Innovative organizations rely on content to make informed decisions about their customers, products, and go-to-market plans. Accurate information needs to get to the right prospect, partner or client at the right time. Large companies often have multiple content management systems, particularly in industries that grow via acquisitions. Busy information workers need to make decisions, and this can get complicated if multiple systems from multiple vendors are in place.

Standards have the potential to help organizations stay agile and responsive to change. Good standards help companies streamline routine requirements and avoid re-inventing the wheel. Bad standards get ignored, fall out of date and become barriers to innovation.

CMIS (Content Management Interoperability Services) has been a much-discussed standard in the ECM world, even before its formal ratification in 2010. In our 2013 ECM survey, just 13% of content management decision-makers put CMIS front and center as part of their strategy.  What I wanted to understand:

  • Who is using CMIS in the real world?
  • How are architects using it to deliver valuable content to their busy front line workers?
  • How are software vendors using it to respond to their customer demands to bring content into a bigger information ecosystem?

From November to January, I  talked to architects in large organizations, asking them how they used CMIS, what they liked about it, what challenges they’d faced, and what benefits it had delivered to their organizations. The results surprised me. CMIS is delivering real business and technical benefits to companies who rely on content to deliver value to their customers.

Key highlights of my new research:

  • Software vendors outside of the ECM world are adopting CMIS and using it to pull content into bigger information ecosystems. This to me is the potential tipping point for the standard’s adoption.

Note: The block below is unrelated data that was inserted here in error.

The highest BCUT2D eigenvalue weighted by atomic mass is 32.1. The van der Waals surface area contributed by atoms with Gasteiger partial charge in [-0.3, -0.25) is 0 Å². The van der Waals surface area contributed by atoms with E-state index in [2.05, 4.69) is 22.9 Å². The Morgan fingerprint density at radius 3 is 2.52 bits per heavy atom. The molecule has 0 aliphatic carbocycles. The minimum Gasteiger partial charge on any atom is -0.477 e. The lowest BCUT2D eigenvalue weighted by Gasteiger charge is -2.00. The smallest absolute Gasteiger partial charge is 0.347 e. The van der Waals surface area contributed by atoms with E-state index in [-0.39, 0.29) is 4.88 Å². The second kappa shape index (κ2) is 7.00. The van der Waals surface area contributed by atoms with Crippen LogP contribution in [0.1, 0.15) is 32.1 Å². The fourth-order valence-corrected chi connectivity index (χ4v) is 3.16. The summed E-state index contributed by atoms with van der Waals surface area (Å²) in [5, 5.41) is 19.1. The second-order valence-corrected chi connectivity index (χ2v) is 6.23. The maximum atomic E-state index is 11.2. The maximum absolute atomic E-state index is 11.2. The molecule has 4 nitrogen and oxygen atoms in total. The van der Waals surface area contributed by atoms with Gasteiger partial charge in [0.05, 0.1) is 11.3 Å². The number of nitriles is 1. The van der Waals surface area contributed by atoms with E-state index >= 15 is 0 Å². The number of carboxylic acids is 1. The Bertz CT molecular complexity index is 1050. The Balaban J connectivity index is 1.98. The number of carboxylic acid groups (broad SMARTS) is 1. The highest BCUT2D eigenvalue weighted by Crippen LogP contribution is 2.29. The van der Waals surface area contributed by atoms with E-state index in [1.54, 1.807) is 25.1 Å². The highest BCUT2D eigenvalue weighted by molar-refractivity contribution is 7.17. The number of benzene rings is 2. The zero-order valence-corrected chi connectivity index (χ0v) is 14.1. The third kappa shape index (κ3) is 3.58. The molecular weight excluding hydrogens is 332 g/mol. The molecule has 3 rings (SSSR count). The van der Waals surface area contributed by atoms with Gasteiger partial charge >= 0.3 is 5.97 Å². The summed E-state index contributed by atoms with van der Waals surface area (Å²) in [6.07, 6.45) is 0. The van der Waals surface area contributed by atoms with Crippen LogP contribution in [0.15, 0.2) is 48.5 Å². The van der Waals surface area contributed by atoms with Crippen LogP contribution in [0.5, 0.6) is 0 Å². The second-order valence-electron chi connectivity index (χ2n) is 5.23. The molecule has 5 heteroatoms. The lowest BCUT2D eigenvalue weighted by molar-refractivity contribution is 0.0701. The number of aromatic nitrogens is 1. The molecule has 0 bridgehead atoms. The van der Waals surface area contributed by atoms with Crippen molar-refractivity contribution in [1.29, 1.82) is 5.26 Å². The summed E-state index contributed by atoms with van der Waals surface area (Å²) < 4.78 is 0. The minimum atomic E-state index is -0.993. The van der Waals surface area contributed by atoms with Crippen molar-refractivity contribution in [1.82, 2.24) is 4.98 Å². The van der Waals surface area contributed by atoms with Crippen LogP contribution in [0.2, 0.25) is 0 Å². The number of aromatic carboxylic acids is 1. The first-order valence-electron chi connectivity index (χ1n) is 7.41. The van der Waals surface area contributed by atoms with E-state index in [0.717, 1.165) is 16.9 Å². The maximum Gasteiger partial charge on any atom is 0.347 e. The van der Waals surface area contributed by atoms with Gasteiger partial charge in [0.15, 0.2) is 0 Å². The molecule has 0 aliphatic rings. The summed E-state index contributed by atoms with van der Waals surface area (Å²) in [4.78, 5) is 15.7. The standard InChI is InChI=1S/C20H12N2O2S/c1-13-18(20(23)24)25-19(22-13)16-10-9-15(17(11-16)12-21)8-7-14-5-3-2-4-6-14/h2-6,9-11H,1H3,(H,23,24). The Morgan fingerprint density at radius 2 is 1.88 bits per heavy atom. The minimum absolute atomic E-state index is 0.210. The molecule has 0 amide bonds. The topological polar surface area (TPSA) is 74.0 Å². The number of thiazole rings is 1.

• Open source is a key to this early success of CMIS. Numerous architects specifically mentioned the work of the Apache Chemistry project to get their development work started. Healthy communities are a key indicator of successful standards.
  • CMIS is helping fast track the evolution of ECM from suites to platforms as we see a greater decoupling of application layers (i.e., the systems of engagement where content gets generated) and repository layers (the systems of record where content gets stored). I heard from several architects in large organizations taking this approach as they designed and delivered content applications to their users.

Forrester subscribers can find the full report here. It captures key observations, benefits achieved and lessons learned from architects in banking, insurance, public sector and leading software companies.

Have a CMIS story to tell? If yes, please comment below. I’m happy to get on the phone and hear how it helped or hindered your use of content to win, serve and retain customers. This is a topic I’ll continue to track and am eager to hear about more real world use cases as we track the evolution of ECM in the Age of the Customer.